Decreased Effective Connectivity of the SMA in Children with ADHD: A fMRI Study of Simple Finger Tapping Tasks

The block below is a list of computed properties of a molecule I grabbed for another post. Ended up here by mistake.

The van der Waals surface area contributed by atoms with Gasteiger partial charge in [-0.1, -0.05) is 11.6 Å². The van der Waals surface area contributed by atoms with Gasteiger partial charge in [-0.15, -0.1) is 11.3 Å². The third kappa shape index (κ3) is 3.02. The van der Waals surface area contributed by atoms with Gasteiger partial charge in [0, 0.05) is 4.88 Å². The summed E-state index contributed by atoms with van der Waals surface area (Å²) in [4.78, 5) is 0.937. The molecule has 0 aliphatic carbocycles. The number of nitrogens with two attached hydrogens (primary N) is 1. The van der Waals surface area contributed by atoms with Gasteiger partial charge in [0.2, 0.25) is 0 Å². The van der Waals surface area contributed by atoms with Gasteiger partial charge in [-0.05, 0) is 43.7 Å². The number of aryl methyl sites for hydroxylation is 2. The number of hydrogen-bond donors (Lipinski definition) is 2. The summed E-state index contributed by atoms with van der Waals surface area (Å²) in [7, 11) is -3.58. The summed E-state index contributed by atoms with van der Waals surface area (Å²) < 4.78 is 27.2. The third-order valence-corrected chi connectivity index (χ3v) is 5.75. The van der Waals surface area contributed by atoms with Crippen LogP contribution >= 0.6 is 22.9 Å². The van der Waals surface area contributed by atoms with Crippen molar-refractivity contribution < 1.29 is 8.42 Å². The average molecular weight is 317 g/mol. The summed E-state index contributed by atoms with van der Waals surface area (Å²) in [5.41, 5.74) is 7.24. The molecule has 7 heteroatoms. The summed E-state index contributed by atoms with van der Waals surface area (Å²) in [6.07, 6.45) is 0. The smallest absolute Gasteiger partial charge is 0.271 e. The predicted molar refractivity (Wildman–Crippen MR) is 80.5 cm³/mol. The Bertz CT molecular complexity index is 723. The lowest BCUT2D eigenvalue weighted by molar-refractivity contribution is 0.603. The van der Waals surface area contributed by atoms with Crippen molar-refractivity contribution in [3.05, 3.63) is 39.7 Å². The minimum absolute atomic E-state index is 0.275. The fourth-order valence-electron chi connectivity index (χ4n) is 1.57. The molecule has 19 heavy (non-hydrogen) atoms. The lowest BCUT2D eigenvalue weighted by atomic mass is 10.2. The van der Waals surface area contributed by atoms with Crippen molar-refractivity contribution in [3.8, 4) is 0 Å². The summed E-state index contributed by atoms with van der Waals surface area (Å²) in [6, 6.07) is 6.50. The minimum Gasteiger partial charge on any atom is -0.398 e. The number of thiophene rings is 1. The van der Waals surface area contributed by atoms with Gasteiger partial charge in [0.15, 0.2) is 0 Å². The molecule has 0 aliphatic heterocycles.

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ADHD is one of the most common neurological developmental disorders affecting approximately 3-5% of school-aged children globally. ADHD has been associated with neuropsychological deficits in inhibitory functions and brain abnormalities in the inhibition-mediating inferior and dorsolateral prefrontal cortex, the cingulate gyrus, the caudate nucleus, and the supplementary motor area (SMA). This study focuses on the SMA; the SMA is responsible for the preparation of motor movements and transmission of motor signals to the primary motor cortex, basal ganglia, and cerebellum. The goal of this study is to examine the role of the SMA in initiation of motor planning and executing motor movement; as well as to examine how the activity of the SMA is able to influence the activity of other areas of the brain in children with ADHD.